The Pac-12 saw half its teams have a 1,000-yard rusher last season, and only one team (pass-heavy Washington State) hasn’t boasted such a runner in more than five seasons.

The Big Ten also saw half its teams with a rusher who reached the 1,000-yard mark last season, and Wisconsin and Indiana each had a back top the 2,000-yard mark (Melvin Gordon for the Badgers and Tevin Coleman for the Hoosiers). Only two programs -- Maryland and Purdue -- haven't had a 1,000-yard rusher in over five seasons.

Among the longest droughts in the Power 5 were NC State, which hasn’t had a 1,000-yard runner since 2002 in T.A. McClendon, and Duke, which has gone 11 seasons since Chris Douglas surpassed the mark.

The Big 12 is where you’re least likely to find a 1,000-yard rusher. Only three teams (25 percent) had a rusher cross the milestone last season, half the rate of both the Pac-12 and Big Ten.

Here’s an overall look, by conference, of each team and its most recent 1,000-yard rusher:

Pac-12 morning links

March, 9, 2015
Mar 9
The fact remains that getting people right is not what living is all about anyway. It's getting them wrong that is living, getting them wrong and wrong and wrong and then, on careful reconsideration, getting them wrong again. That's how we know we're alive: we're wrong.
Happy Friday. Welcome to the mailbag.

Is spring football satisfying your college football jones? Well, it's something, right?

Follow me on Twitter.

To the notes!

Ryan from Tucson writes: Why do I feel like Arizona is constantly being overlooked this offseason within the context of the PAC-12? All I'm hearing is about Oregon's quarterback competition, UCLA replacing Hundley, and USC as national title contenders. The Wildcats are returning their first starting qb in the Rich Rod era, a 1,000 yd rusher, and the National defensive player of the year, after a PAC-12 South title! At least when overlooked in basketball we can blame East coast bias, but within the context of the PAC-12 what gives?

Bored Arizona Fan from Phoenix writes: Dear Pac 12 blog, HELP! I've been trying to get my dose of Arizona football spring/pre-season news and I haven't found much. The Arizona football news seems quiet... too quiet. No staff changes, only one big news transfer (Connor Brewer), no injuries, no run ins with the law, no more renovations? Where is my drama?!What does it mean when a program is quiet this far into the off-season? Is no news good news?Also, is it football season yet? How about now? ... Now?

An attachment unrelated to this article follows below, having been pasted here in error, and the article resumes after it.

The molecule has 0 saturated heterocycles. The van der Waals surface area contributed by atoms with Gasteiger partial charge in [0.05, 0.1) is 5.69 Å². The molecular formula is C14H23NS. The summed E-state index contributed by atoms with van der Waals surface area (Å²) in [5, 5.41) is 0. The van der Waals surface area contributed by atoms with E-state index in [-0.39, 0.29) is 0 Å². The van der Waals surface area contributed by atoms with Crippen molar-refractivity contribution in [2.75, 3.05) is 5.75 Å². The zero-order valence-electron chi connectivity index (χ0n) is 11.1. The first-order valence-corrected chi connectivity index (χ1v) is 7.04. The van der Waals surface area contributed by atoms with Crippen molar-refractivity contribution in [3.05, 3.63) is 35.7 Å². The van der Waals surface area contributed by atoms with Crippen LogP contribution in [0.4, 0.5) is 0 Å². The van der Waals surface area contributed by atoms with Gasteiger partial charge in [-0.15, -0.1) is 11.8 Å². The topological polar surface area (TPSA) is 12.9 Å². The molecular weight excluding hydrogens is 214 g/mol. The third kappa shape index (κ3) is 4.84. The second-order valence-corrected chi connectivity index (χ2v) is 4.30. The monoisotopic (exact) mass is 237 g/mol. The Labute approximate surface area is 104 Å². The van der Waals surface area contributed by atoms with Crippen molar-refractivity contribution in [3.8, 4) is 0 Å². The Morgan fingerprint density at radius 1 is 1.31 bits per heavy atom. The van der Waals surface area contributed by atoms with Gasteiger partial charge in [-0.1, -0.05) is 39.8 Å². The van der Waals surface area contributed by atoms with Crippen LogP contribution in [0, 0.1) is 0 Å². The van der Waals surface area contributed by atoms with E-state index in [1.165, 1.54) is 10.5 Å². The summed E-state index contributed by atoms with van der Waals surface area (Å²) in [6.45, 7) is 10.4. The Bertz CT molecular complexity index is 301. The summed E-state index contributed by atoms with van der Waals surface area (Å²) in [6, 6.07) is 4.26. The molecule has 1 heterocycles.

Ted Miller: "Bored" provides one answer to Ryan here: Arizona hasn't had a terribly newsy offseason, and it -- for the first time under Rich Rodriguez -- doesn't have a major spring intrigue, such as a QB competition, to invite tea leaf reading from reporters. Replacing three offensive linemen and several solid but uncelebrated defensive players isn't terribly sexy, though obviously important for the Wildcats' 2015 prospects.

And yet, Ryan, your question is a good one. I know this because just the other day I said to myself, "Are we overlooking Arizona?" Maybe.

First off: Why are you hearing so much about Oregon, UCLA and USC? Well, for one, they figure to be the three highest rated Pac-12 teams in the preseason polls. That sort of thing gets a team more coverage.

Moreover, Oregon and UCLA are replacing three-year starters at quarterback, with both players being national figures. One, you might have heard, won some trophy and is now expected to be selected way-up-high in the NFL draft this spring. Star QBs get attention, and QB competitions get attention. It's just the way things are done in our dangerous, thrilling world of college football reporting.

You might recall that we covered Arizona's QB competition pretty aggressively last spring and summer -- here and here and here -- despite Rodriguez pleasantly telling us nothing until he finally tapped Anu Solomon.

As for the Wildcats perhaps being relegated behind the Ducks, Bruins and Trojans after winning the Pac-12 South Division last season, there is a further explanation. While there are a lot of shiny pieces coming back, including the nation's most decorated defensive player in LB Scooby Wright III, the 2015 Wildcats' infrastructure has taken some big hits, particularly, as noted, the O-line and defense. Those are questions that can be answered, but at this point they remain questions.

All this said, Arizona has a huge advantage, one that makes many, many coaches and players and fan bases across the country bitterly jealous: It's situated close to my home, "Casa del Guapo Genio." That means I'm certain to visit this spring, something I know Rodriguez pretty much views as nothing less than a second appearance from Santa Claus.